Big Ocean States: Reclaiming Sovereignty through Maritime Borders

In this blogpost, Milla Vaha provides an analysis of state sovereignty and maritime borders with a focus on the large ocean states of the Pacific, that are “powerfully exercising their right to self-determination” through a reinterpretation of international law and statehood in the age of climate change and sea-level rise. Read More …

Restorying Ma’ohi Nui with Island Lives, Ocean States

Vehia Wheeler introduces the Ma’ohi Nui project, a collaboration with the Island Lives, Ocean States project aiming to uplift voices, knowledge and perspectives on the ocean among indigenous populations in Mā‘ohi Nui (French Polynesia). Vehia is co-founder of Sustainable Oceania Solutions and was elected Obama Foundation Asia-Pacific Leader for Tahiti in 2020. The OceanStates project Read More …

Tropical cyclones and ocean heat energy in the Southwest Pacific

PhD candidate Ashneel Chandra offers a brief outline of his recently published paper, co-authored with his Master’s degree advisor at The University of the South Pacific (USP), Professor Sushil Kumar, on their study of tropical cyclones TC Pam (Vanuatu 2015) and TC Winston (Fiji 2016).   In a new paper published in the American Meteorological Read More …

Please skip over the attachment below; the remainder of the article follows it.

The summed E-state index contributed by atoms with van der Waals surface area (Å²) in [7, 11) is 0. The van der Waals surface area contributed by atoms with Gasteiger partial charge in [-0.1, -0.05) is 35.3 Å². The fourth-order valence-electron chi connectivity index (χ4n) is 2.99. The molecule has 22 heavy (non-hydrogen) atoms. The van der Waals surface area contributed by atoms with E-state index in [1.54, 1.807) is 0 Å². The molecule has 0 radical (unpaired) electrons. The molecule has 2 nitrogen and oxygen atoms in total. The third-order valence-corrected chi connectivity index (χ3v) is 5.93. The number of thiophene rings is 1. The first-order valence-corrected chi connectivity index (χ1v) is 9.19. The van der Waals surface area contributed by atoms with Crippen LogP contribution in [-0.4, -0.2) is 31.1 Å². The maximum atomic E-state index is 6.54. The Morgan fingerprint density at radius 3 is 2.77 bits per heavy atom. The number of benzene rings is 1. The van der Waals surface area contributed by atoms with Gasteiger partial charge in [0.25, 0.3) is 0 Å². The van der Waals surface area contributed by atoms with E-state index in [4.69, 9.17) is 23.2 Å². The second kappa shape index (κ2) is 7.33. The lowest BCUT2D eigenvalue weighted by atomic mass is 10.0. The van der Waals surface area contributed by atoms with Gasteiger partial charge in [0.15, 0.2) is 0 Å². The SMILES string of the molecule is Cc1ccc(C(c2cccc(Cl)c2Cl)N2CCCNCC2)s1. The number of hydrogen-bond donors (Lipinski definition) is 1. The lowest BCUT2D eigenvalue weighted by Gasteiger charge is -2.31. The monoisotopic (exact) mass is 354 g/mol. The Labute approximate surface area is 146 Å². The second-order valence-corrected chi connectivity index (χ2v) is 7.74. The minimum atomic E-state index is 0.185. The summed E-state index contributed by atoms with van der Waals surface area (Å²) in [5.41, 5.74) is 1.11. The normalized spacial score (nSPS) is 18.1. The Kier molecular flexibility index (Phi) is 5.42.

All I want for Christmas is an ocean-climate nexus: Reflections from COP25 in Madrid

In this post, anthropologist Dr. Camilla Borrevik offers some insights into events and developments that took place at COP25 in Madrid (December 2019), with special attention to the connection between ocean and climate in the United Nations Framework Convention on Climate Change. Hopes were high ahead of the United Nations (UN) climate talks at the Read More …

What can Norway learn from OceanStates? (And vice versa)

In this post, Matthew Simpson draws attention to sea-level rise projections for the Norwegian coastline and offers some thoughts on how Norwegian scenarios might contribute to – and benefit from – research in the OceanStates project. What sea level information do we need to plan for the future? That’s a really big question. But it Read More …

Islands on the Move? Glimpses of loss and damage from Solomon Islands

Written by Edvard Hviding and Camilla Borrevik. Prior to the UNFCCC COP23 climate change conference held in Bonn, Germany in November 2017 (and hosted by Fiji as COP23 Presidency), new research from Australian ocean and climate scientists showed that in Solomon Islands, rates of sea level rise up to three times the global average, coupled Read More …

Why is the Madden-Julian Oscillation (MJO) important for Pacific Island countries?

Written by Sunil Kumar Pariyar and Noel Keenlyside, this post offers a closer look at central drivers of weather and climate patterns and their ties to extreme weather events in the Pacific Islands region. On April 13, 2015, tropical cyclone PAM hit Vanuatu (a Pacific Island country) with a devastating speed of 250km/hour. This category Read More …

The Language of Ocean Governance: An Anthropological View of a Global Village

In this post, anthropologist Jennifer Telesca takes a deep-dive into the intricacies of the United Nations as a field research site, and how high-level global negotiations over the world’s High Seas and their resources can be understood through an anthropological lens. First in 1958, then in 1982, the United Nations Convention on the Law of Read More …